The Red Sox announced in late October, 1980, that Ralph Houk would be Don Zimmer’s replacement as their manager. Ralph Houk had managed the Yankees and then the Tigers before retiring as the Tigers’ manager after the 1978 season, but after being out of the game for two years, Ralph Houk was becoming itchy. “I began to watch the pennant races on TV, and they were so exciting that I started to think: ‘Hey, I’m missing out on something.’ I was getting that old feeling. I was getting itchy for something to happen. But I also thought the opportunity would never come for me to get back.” But not surprisingly, Ralph’s telephone started ringing as team began replacing their managers. He received many managerial offers and because Boston had great fans, a great ball park, and a team with a storied tradition, he took the Sox up their offer.
Carl Yastrzemski Welcomed Ralph Houk as Red Sox Manager
Carl Yastrzemski symbolized the Red Sox. Carl Yaztrzemski fought the Yankees as hard as any player in the game. Still, he welcomed Houk with open arms, but was careful not to criticize Don Zimmer. Yastrzemski thought getting Houk was “a super move” because Houk “knew how to win.” Carl continued, saying that the Red Sox had forgotten how to win, losing games they should have won — something that would not happened with Ralph Houk. The baseball reporters likened Houk’s joining the Red Sox to a Union army hero joining the Confederacy.
Ralph Houk Preferred to Work With Baseball People
Another reason that Ralph Houk accepted the Red Sox offer was that he would be working with baseball people, not business people. Houk managed the Yankees under principal owner Mr. George Steinbrenner for only one season, quitting at the end of 1973 because he wouldn’t put up with the interference. “It’s easier and more pleasant for a manager to work with real baseball people. They understand.” Yankees’ manager Gene Michael, who played under Houk with the Yankees for seven seasons, understood. He predicted that Houk would do a great job in Boston because he earned the respect and affection of the players. “Ralph lets you find yourself. He lets you have fun. He believes in that and so do I.”
Ralph Houk Understood His Players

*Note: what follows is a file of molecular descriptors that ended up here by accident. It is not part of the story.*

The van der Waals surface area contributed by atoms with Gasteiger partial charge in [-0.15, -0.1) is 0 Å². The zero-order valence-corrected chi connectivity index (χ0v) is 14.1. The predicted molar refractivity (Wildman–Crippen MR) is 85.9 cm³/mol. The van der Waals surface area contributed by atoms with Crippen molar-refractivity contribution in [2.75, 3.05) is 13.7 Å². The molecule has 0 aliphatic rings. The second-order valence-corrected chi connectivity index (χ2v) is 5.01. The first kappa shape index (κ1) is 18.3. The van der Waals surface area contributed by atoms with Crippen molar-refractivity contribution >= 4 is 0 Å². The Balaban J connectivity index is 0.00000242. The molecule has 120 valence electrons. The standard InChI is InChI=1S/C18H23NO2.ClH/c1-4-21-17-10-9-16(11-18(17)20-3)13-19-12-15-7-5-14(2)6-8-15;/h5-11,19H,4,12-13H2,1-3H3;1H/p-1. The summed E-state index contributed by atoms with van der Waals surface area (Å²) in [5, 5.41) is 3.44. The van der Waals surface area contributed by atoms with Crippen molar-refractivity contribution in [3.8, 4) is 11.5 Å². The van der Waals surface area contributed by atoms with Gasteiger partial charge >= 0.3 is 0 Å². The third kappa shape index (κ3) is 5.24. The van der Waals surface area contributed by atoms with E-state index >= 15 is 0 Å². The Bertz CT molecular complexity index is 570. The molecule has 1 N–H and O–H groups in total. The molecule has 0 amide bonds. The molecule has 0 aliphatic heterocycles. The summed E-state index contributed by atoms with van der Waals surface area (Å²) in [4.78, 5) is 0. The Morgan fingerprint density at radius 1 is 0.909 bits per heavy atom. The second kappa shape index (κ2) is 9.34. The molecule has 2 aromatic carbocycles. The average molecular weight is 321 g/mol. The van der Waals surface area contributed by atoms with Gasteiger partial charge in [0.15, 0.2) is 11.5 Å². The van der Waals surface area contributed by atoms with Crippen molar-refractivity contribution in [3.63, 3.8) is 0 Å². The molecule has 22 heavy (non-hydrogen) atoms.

Despite being sixty one years old, Houk still understood the players. He didn’t believe that they were any less dedicated to winning than players of other eras. He thought that players had to have a lot of pride and ability or else they would not have made it as major leaguers. Ralph Houk would never criticize or discipline a player in public. It was always in private to allow the player to maintain his self respect. He could never accept Mr. Steinbrenner’s public berating of players. Mr. Steinbrenner, according to many, including Houk, believed that humiliation could be inspiring.
“You Play When the Manager Wants You to Play”
Houk always explained his decisions to players, primarily because of his own experience as a third string catcher with the Yankees in the late 1940s and early 1950s. In 1947, Bucky Harris managed the Yankees. Houk, who batted from the right side,played against lefties. He was hitting a respectable .270, handled the pitching staff well, and the Yankees had won 10 of 11 games, when Harris benched Houk. Afraid to confront Harris, Ralph asked coach Charlie Dressen why he wasn’t playing against left handers. Dressen brusquely told Houk “You’ll play when the manager wants you play.”
Ralph Houk Was NEVER Fired
Ralph Houk managed the Red Sox through the 1984 season. In late September, 1984, he tearfully announced that the time had come to retire for good. He said it was time for a younger man to take over. It was the third time that Houk VOLUNTARILY left a team. He was NEVER fired. A few days later, Angels’ manager John McNamara announced that he would not return. The Red Sox hired John McNamara, which was a move that they would not admit, turned out to be a terrible decision. John McNamara was at the helm when Billy Buckner, who had bad legs and should have been removed for defensive purposes in the late innings of Game 6 of the 1986 World Series but was not, made a costly error that contributed to the worst defeat in baseball history. The Red Sox still might have lost that game because it was tied when the error was committed, but it is certain that if Ralph Houk were managing, Mookie Wilson’s ground ball would not have been played by Billy Buckner.
Joseph Durso (1980, October 29). Houk, Fishing, Catches Baseball Fever :Houk, Fishing, Catches Baseball Fever. New York Times (1857-Current file),B11. Retrieved November 26, 2008, from ProQuest Historical Newspapers The New York Times (1851 – 2005) database. (Document ID: 111306169).
By JANE GROSS (1981, February 23). Ralph Houk, at 61, Starts Over in Boston :Ralph Houk, at 61, Starts Over in Boston. New York Times (1857-Current file),C1. Retrieved November 26, 2008, from ProQuest Historical Newspapers The New York Times (1851 – 2005) database. (Document ID: 112180377).
Houk Is Retiring As Boston Manager :Decision Called Tough. (1984, September 26). New York Times (1857-Current file),p. B9. Retrieved November 26, 2008, from ProQuest Historical Newspapers The New York Times (1851 – 2005) database. (Document ID: 120492241).